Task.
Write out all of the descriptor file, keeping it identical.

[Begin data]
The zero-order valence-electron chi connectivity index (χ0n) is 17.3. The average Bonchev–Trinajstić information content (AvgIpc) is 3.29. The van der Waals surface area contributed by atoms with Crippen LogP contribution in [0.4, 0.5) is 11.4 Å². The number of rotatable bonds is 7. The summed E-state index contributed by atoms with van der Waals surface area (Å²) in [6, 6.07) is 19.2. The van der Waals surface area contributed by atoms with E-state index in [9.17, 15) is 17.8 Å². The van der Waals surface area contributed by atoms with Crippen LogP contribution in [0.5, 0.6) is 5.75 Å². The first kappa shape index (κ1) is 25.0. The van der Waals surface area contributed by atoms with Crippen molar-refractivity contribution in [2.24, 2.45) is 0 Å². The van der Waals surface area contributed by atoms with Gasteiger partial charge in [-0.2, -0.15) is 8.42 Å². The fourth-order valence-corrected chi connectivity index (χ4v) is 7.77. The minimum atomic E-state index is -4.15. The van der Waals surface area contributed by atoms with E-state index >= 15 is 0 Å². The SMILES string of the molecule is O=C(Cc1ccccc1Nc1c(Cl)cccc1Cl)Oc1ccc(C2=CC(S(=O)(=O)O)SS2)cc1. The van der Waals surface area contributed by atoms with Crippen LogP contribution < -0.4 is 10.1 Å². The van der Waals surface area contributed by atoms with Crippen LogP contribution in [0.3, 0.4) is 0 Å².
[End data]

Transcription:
The zero-order valence-electron chi connectivity index (χ0n) is 17.3. The average Bonchev–Trinajstić information content (AvgIpc) is 3.29. The van der Waals surface area contributed by atoms with Crippen LogP contribution in [0.4, 0.5) is 11.4 Å². The number of rotatable bonds is 7. The summed E-state index contributed by atoms with van der Waals surface area (Å²) in [6, 6.07) is 19.2. The van der Waals surface area contributed by atoms with E-state index in [9.17, 15) is 17.8 Å². The van der Waals surface area contributed by atoms with Crippen LogP contribution in [0.5, 0.6) is 5.75 Å². The first kappa shape index (κ1) is 25.0. The van der Waals surface area contributed by atoms with Crippen molar-refractivity contribution in [2.24, 2.45) is 0 Å². The van der Waals surface area contributed by atoms with Gasteiger partial charge in [-0.2, -0.15) is 8.42 Å². The fourth-order valence-corrected chi connectivity index (χ4v) is 7.77. The minimum atomic E-state index is -4.15. The van der Waals surface area contributed by atoms with E-state index >= 15 is 0 Å². The SMILES string of the molecule is O=C(Cc1ccccc1Nc1c(Cl)cccc1Cl)Oc1ccc(C2=CC(S(=O)(=O)O)SS2)cc1. The van der Waals surface area contributed by atoms with Crippen LogP contribution < -0.4 is 10.1 Å². The van der Waals surface area contributed by atoms with Crippen LogP contribution in [0.3, 0.4) is 0 Å².